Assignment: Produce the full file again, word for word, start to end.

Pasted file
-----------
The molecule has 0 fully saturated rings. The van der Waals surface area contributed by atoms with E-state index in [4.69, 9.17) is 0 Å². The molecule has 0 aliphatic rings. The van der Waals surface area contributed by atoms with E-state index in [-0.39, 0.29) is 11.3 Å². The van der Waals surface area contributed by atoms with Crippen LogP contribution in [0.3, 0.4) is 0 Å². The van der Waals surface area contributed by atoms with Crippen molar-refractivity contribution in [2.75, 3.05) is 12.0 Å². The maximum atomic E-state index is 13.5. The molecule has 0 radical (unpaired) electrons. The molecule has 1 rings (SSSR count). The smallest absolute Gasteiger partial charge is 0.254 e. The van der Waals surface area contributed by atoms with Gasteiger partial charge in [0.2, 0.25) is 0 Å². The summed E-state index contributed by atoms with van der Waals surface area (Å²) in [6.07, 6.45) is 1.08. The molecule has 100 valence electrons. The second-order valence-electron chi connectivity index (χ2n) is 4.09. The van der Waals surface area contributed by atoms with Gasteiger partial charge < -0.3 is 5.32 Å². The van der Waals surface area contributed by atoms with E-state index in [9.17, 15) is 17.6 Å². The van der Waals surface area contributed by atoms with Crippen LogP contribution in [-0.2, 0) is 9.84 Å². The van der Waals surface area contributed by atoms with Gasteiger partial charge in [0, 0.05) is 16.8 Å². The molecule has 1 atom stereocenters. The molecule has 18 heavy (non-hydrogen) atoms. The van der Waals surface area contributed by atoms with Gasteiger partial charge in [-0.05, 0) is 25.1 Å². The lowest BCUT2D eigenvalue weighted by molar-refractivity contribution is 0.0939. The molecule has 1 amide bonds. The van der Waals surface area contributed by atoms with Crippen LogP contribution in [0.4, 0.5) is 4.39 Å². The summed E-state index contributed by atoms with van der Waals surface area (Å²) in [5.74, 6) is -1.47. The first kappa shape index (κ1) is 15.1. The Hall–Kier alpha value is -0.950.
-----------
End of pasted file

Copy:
The molecule has 0 fully saturated rings. The van der Waals surface area contributed by atoms with E-state index in [4.69, 9.17) is 0 Å². The molecule has 0 aliphatic rings. The van der Waals surface area contributed by atoms with E-state index in [-0.39, 0.29) is 11.3 Å². The van der Waals surface area contributed by atoms with Crippen LogP contribution in [0.3, 0.4) is 0 Å². The van der Waals surface area contributed by atoms with Crippen molar-refractivity contribution in [2.75, 3.05) is 12.0 Å². The maximum atomic E-state index is 13.5. The molecule has 0 radical (unpaired) electrons. The molecule has 1 rings (SSSR count). The smallest absolute Gasteiger partial charge is 0.254 e. The van der Waals surface area contributed by atoms with Gasteiger partial charge in [0.2, 0.25) is 0 Å². The summed E-state index contributed by atoms with van der Waals surface area (Å²) in [6.07, 6.45) is 1.08. The molecule has 100 valence electrons. The second-order valence-electron chi connectivity index (χ2n) is 4.09. The van der Waals surface area contributed by atoms with Gasteiger partial charge < -0.3 is 5.32 Å². The van der Waals surface area contributed by atoms with E-state index in [9.17, 15) is 17.6 Å². The van der Waals surface area contributed by atoms with Crippen LogP contribution in [-0.2, 0) is 9.84 Å². The van der Waals surface area contributed by atoms with Gasteiger partial charge in [0, 0.05) is 16.8 Å². The molecule has 1 atom stereocenters. The molecule has 18 heavy (non-hydrogen) atoms. The van der Waals surface area contributed by atoms with Gasteiger partial charge in [-0.05, 0) is 25.1 Å². The lowest BCUT2D eigenvalue weighted by molar-refractivity contribution is 0.0939. The molecule has 1 amide bonds. The van der Waals surface area contributed by atoms with Crippen LogP contribution in [0.4, 0.5) is 4.39 Å². The summed E-state index contributed by atoms with van der Waals surface area (Å²) in [5.74, 6) is -1.47. The first kappa shape index (κ1) is 15.1. The Hall–Kier alpha value is -0.950.